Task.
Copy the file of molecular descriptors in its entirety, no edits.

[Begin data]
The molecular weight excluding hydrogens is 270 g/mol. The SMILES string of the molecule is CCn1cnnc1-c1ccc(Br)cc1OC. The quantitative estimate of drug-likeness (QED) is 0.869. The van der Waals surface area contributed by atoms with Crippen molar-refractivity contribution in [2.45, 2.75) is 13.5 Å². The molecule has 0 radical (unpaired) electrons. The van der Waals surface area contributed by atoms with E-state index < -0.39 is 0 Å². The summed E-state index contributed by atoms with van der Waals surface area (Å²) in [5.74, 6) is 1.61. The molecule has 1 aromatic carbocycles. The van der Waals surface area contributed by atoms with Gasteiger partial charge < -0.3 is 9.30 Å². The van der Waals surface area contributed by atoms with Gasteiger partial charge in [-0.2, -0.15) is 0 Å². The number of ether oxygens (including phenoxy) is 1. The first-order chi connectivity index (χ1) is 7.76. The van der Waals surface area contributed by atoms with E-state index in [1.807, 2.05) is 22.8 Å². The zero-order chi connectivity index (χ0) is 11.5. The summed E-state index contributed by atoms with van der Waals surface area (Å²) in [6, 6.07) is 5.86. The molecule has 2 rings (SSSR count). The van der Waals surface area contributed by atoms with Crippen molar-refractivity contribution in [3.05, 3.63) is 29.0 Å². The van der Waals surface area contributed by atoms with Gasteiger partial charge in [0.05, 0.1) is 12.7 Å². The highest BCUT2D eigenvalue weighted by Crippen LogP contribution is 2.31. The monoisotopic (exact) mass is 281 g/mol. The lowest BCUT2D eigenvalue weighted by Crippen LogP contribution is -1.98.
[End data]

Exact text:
The molecular weight excluding hydrogens is 270 g/mol. The SMILES string of the molecule is CCn1cnnc1-c1ccc(Br)cc1OC. The quantitative estimate of drug-likeness (QED) is 0.869. The van der Waals surface area contributed by atoms with Crippen molar-refractivity contribution in [2.45, 2.75) is 13.5 Å². The molecule has 0 radical (unpaired) electrons. The van der Waals surface area contributed by atoms with E-state index < -0.39 is 0 Å². The summed E-state index contributed by atoms with van der Waals surface area (Å²) in [5.74, 6) is 1.61. The molecule has 1 aromatic carbocycles. The van der Waals surface area contributed by atoms with Gasteiger partial charge < -0.3 is 9.30 Å². The van der Waals surface area contributed by atoms with Gasteiger partial charge in [-0.2, -0.15) is 0 Å². The number of ether oxygens (including phenoxy) is 1. The first-order chi connectivity index (χ1) is 7.76. The van der Waals surface area contributed by atoms with E-state index in [1.807, 2.05) is 22.8 Å². The zero-order chi connectivity index (χ0) is 11.5. The summed E-state index contributed by atoms with van der Waals surface area (Å²) in [6, 6.07) is 5.86. The molecule has 2 rings (SSSR count). The van der Waals surface area contributed by atoms with Crippen molar-refractivity contribution in [3.05, 3.63) is 29.0 Å². The van der Waals surface area contributed by atoms with Gasteiger partial charge in [0.05, 0.1) is 12.7 Å². The highest BCUT2D eigenvalue weighted by Crippen LogP contribution is 2.31. The monoisotopic (exact) mass is 281 g/mol. The lowest BCUT2D eigenvalue weighted by Crippen LogP contribution is -1.98.